The complaint and consent order will remain on the public record for 60 days through April 5, 1976, during which time any interested person may submit comments to the Office of the Secretary, U.S. Consumer Product Safety Commission, Washington, D.C. 20207.

After considering any comments, the Commission may accept the agreement or withdraw its provisional acceptance. For additional information about the order, contact the Bureau of Compliance, U.S. Consumer Product Safety Commission, Washington, D.C. 20207.

FOR IMMEDIATE RELEASE

 

February 5, 1976

 

Release # 76-006


WASHINGTON, D.C. (Feb. 5) -- The U.S. Consumer Product Safety Commission today announced a provisional consent agreement that prohibits a Georgia carpet firm from marketing carpet that fails to meet the standards of the Flammable Fabrics Act.

The order involves Jorges Carpet Mills, Inc., Rossville, Georgia, which produced a nylon shag carpet with jute back that failed to meet a flammability standard developed in 1971 (IX FF l-70). The carpet was marketed as style 087, "Magic Affair," and produced in varying colors. Sold in 12 foot rolls or as rugs, it made up about one percent of the total production.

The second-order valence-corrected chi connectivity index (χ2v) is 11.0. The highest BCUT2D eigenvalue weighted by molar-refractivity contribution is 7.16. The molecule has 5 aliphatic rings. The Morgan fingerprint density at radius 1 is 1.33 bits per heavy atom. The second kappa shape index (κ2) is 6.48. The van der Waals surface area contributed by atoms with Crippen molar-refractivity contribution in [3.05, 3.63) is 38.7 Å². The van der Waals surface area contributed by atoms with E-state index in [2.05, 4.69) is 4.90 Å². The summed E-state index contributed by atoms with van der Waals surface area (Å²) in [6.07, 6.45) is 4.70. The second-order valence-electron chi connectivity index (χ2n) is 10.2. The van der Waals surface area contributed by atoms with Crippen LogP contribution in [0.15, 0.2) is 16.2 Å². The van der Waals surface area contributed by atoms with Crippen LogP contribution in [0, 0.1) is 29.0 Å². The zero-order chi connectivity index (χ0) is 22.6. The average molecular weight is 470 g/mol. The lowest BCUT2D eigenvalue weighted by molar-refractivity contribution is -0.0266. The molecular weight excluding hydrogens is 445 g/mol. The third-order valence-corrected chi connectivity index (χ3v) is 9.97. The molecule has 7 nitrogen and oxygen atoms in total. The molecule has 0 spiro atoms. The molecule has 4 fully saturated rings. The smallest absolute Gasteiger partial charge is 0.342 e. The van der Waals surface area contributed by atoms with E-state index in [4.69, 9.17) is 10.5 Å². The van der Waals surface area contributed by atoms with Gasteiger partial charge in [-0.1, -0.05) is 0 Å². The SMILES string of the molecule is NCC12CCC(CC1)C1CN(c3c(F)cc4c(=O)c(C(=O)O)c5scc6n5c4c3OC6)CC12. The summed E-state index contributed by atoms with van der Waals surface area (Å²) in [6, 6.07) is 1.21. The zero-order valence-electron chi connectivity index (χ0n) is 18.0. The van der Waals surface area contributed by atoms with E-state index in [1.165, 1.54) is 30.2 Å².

Customers who may have purchased the "Magic Affair" style carpet should contact the place of business where it was purchased to determine if it is carpet that failed the standard.

A consent agreement does not constitute an admission that the company had violated a law but it provides for a settlement. Any violation of this consent agreement by the corporation could result in the assessment of substantial civil penalties.

Under the consent order, the company agrees to stop marketing goods that do not comply with the flammability standard and to notify purchasers of substandard goods in order to recall the defective items for correction or destruction.

The complaint and consent order will be subject to public review for 60 days through April 5, 1976, during which time any interested party may submit comments to the Office of the Secretary, U.S. Consumer Product Safety Commission, Washington, D.C. 20207.

After considering any comments, the Commission may accept the agreement or withdraw its provisional acceptance.

For additional information about the order, contact the Bureau of Compliance, U.S. Consumer Product Safety Commission, 5401 Westbard Avenue, Bethesda, Maryland 20207.